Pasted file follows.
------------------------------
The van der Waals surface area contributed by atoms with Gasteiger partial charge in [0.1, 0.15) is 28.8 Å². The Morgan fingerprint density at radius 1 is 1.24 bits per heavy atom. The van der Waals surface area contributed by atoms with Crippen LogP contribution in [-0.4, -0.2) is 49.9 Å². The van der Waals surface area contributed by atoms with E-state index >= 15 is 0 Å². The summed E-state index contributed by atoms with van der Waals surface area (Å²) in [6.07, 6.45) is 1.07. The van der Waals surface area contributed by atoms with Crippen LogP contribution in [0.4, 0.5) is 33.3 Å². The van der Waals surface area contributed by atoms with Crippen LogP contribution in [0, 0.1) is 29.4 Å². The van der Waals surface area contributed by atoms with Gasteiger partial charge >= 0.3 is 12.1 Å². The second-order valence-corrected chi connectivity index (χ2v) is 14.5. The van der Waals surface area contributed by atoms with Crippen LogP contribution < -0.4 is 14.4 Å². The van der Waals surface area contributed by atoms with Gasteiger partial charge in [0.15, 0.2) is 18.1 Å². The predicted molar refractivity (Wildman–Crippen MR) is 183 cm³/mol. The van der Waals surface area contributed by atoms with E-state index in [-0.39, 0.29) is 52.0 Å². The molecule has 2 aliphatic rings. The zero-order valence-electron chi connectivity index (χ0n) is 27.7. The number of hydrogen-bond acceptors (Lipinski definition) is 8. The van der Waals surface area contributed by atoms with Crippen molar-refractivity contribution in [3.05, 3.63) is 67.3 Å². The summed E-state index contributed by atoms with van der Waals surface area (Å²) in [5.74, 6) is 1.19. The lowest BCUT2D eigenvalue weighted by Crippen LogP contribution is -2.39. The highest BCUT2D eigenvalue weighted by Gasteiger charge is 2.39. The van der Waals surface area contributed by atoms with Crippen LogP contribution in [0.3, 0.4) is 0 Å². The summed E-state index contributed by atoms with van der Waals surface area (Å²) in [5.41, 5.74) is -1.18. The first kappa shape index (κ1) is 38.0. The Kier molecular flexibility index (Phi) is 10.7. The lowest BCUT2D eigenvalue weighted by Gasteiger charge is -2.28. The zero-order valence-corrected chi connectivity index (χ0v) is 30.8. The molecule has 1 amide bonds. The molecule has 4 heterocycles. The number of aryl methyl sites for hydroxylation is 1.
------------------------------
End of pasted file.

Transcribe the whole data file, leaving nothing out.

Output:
The van der Waals surface area contributed by atoms with Gasteiger partial charge in [0.1, 0.15) is 28.8 Å². The Morgan fingerprint density at radius 1 is 1.24 bits per heavy atom. The van der Waals surface area contributed by atoms with Crippen LogP contribution in [-0.4, -0.2) is 49.9 Å². The van der Waals surface area contributed by atoms with E-state index >= 15 is 0 Å². The summed E-state index contributed by atoms with van der Waals surface area (Å²) in [6.07, 6.45) is 1.07. The van der Waals surface area contributed by atoms with Crippen LogP contribution in [0.4, 0.5) is 33.3 Å². The van der Waals surface area contributed by atoms with Crippen LogP contribution in [0, 0.1) is 29.4 Å². The van der Waals surface area contributed by atoms with Gasteiger partial charge >= 0.3 is 12.1 Å². The second-order valence-corrected chi connectivity index (χ2v) is 14.5. The van der Waals surface area contributed by atoms with Crippen LogP contribution < -0.4 is 14.4 Å². The van der Waals surface area contributed by atoms with Gasteiger partial charge in [0.15, 0.2) is 18.1 Å². The predicted molar refractivity (Wildman–Crippen MR) is 183 cm³/mol. The van der Waals surface area contributed by atoms with E-state index in [-0.39, 0.29) is 52.0 Å². The molecule has 2 aliphatic rings. The zero-order valence-electron chi connectivity index (χ0n) is 27.7. The number of hydrogen-bond acceptors (Lipinski definition) is 8. The van der Waals surface area contributed by atoms with Crippen molar-refractivity contribution in [3.05, 3.63) is 67.3 Å². The summed E-state index contributed by atoms with van der Waals surface area (Å²) in [5.74, 6) is 1.19. The lowest BCUT2D eigenvalue weighted by Crippen LogP contribution is -2.39. The highest BCUT2D eigenvalue weighted by Gasteiger charge is 2.39. The van der Waals surface area contributed by atoms with Crippen LogP contribution in [0.3, 0.4) is 0 Å². The summed E-state index contributed by atoms with van der Waals surface area (Å²) in [5.41, 5.74) is -1.18. The first kappa shape index (κ1) is 38.0. The Kier molecular flexibility index (Phi) is 10.7. The lowest BCUT2D eigenvalue weighted by Gasteiger charge is -2.28. The zero-order valence-corrected chi connectivity index (χ0v) is 30.8. The molecule has 1 amide bonds. The molecule has 4 heterocycles. The number of aryl methyl sites for hydroxylation is 1.